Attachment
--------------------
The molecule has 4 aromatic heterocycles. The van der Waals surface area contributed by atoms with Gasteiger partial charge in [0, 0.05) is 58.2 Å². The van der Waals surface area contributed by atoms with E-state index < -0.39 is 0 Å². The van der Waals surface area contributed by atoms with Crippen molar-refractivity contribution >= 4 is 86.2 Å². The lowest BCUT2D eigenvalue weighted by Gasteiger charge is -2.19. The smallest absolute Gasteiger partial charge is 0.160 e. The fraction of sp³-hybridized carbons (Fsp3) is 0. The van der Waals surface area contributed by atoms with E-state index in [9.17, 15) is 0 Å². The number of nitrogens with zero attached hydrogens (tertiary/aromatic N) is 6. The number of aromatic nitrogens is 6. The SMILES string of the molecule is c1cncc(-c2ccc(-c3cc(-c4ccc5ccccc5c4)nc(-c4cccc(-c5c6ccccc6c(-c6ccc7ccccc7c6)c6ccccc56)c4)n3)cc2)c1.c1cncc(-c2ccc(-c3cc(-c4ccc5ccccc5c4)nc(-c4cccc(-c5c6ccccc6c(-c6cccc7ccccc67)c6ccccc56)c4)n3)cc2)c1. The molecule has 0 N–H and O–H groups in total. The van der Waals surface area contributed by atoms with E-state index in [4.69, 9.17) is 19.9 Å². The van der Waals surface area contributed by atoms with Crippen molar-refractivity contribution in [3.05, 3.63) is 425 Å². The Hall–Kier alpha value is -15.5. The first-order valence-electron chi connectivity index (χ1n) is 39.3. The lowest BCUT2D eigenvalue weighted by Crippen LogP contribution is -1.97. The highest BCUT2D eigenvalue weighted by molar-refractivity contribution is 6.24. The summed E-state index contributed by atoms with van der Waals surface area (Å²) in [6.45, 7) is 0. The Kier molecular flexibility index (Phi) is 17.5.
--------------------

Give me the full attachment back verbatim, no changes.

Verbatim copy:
The molecule has 4 aromatic heterocycles. The van der Waals surface area contributed by atoms with Gasteiger partial charge in [0, 0.05) is 58.2 Å². The van der Waals surface area contributed by atoms with E-state index < -0.39 is 0 Å². The van der Waals surface area contributed by atoms with Crippen molar-refractivity contribution >= 4 is 86.2 Å². The lowest BCUT2D eigenvalue weighted by Gasteiger charge is -2.19. The smallest absolute Gasteiger partial charge is 0.160 e. The fraction of sp³-hybridized carbons (Fsp3) is 0. The van der Waals surface area contributed by atoms with E-state index in [9.17, 15) is 0 Å². The number of nitrogens with zero attached hydrogens (tertiary/aromatic N) is 6. The number of aromatic nitrogens is 6. The SMILES string of the molecule is c1cncc(-c2ccc(-c3cc(-c4ccc5ccccc5c4)nc(-c4cccc(-c5c6ccccc6c(-c6ccc7ccccc7c6)c6ccccc56)c4)n3)cc2)c1.c1cncc(-c2ccc(-c3cc(-c4ccc5ccccc5c4)nc(-c4cccc(-c5c6ccccc6c(-c6cccc7ccccc67)c6ccccc56)c4)n3)cc2)c1. The molecule has 0 N–H and O–H groups in total. The van der Waals surface area contributed by atoms with E-state index in [4.69, 9.17) is 19.9 Å². The van der Waals surface area contributed by atoms with Crippen molar-refractivity contribution in [3.05, 3.63) is 425 Å². The Hall–Kier alpha value is -15.5. The first-order valence-electron chi connectivity index (χ1n) is 39.3. The lowest BCUT2D eigenvalue weighted by Crippen LogP contribution is -1.97. The highest BCUT2D eigenvalue weighted by molar-refractivity contribution is 6.24. The summed E-state index contributed by atoms with van der Waals surface area (Å²) in [6.45, 7) is 0. The Kier molecular flexibility index (Phi) is 17.5.